CDC head says monkeypox slowing in US

Monkeypox blisters on shoulder
Monkeypox blisters on shoulder

Hit Stop Media / iStock

Today the Senate Health, Education, Labor and Pensions (HELP) Committee met for the first time to address the federal response to the US monkeypox outbreak, and Centers for Disease Control and Prevention (CDC) Director Rochelle Walensky, MD, MPH, addressed the rocky federal start of outbreak response but noted that cases are now declining.

She also highlighted CDC outreach at a time when the disease was brand new to most frontline clinicians.

Early missteps, declining cases

Sen Richard Burr, R-North Carolina, opened the hearing by saying the federal response has been a failure. He also said the CDC is an agency unwilling to change and think outside the box for infectious disease threats.

Sen Patty Murray, D-Washington, said too many missteps across federal agencies led to a few hundred cases growing to more than 20,000 over the course of the summer.

"It is unacceptable to communities that already experience difficulties accessing healthcare, like the LGBTQ+ communities," she said.

Murray said many people experienced significant delays in accessing tests and getting results. She asked Walensky why testing was so challenging during the first weeks of the outbreak.

Walensky said patients and clinicians likely did not recognize this new infection early on, which has largely been unseen in the United States. She also said people were requesting tests with no symptoms or rash, and the current test requires swabbing active lesions.

"To address these access issues, we had to work with clinicians, we had to do an extraordinary outreach so providers would know how to test and patients would know when to come in to test," she said. Walensky also said the nation has continued to grow its capacity to test for the virus, and partnered with commercial labs to expedite testing.

In her testimony, Walensky said the outbreak is slowing substantially in the country.

"We approach this news with cautious optimism," she said.

The United States has the world's largest monkeypox outbreak, with 22,630 cases confirmed by the CDC as of yesterday. All 50 states have recorded cases.

Sustained spread still in MSM communities

Walensky also said the disease is still largely seen in networks of men who have sex with men (MSM), a message echoed by the World Health Organization (WHO) today in a report on global outbreak trends.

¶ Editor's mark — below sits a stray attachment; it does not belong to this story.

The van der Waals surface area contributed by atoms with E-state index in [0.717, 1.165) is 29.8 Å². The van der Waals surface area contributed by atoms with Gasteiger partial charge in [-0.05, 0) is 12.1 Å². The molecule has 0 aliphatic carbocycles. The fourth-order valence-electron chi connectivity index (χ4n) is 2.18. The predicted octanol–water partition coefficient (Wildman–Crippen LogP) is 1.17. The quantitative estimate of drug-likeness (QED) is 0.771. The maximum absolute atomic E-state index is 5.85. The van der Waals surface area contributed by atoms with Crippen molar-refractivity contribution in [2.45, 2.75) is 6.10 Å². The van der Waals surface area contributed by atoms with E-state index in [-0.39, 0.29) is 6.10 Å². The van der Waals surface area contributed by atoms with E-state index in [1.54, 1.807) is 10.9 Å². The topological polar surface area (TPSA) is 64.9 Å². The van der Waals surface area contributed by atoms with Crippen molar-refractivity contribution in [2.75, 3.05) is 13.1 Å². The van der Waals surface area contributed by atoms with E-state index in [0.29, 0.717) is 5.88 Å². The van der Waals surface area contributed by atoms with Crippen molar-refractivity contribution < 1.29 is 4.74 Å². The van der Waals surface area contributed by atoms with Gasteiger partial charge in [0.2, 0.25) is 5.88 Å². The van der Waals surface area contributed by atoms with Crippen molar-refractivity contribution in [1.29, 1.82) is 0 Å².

To date, 22 people have died worldwide during this outbreak, the WHO said, but there is no evidence of sustained spread outside MSM communities.

Weekly global cases declined 3.2% last week, with most of the cases reported from the Americas and Europe. Ten countries, with the United States at the head of the pack, account for more than 87% of cases. The next most-affected countries are Spain (6,947), Brazil (6,033), France (3,785), The United Kingdom (3,552), Germany (3,547), Peru (1,937), Canada (1,321), the Netherlands (1,195), and Colombia (938).

The country reporting the highest increase in the past week was Mexico. In the past week 24 countries reported an increase in the weekly number of cases. In contrast, 33 countries have reported no new cases in the past 21 days.

During a media briefing today, WHO Director-General Tedros Adhanom Ghebreyesus, PhD, said, "The downward trend in the global monkeypox outbreak is continuing. But as with COVID-19, this is not the time to relax or let down our guard."

ECDC report shows no major changes

The European Centre for Disease Prevention and Control (ECDC) today posted a monkeypox situation update. The three countries reporting the highest 7-day average for new daily case are Luxembourg, Spain, and Austria. Cases are decreasing in 10 countries and rising in 9. Latvia, Slovakia, and Portugal have the largest decreases.

"Cases of MPX continue to be reported primarily among men who have sex with men (MSM) aged  between 18–50 years," the ECDC said. "Although some severe cases (including encephalitis) have been reported during the current outbreak, the impact of the disease remains low for most cases."

Three people in Europe have died from the disease, the ECDC said.

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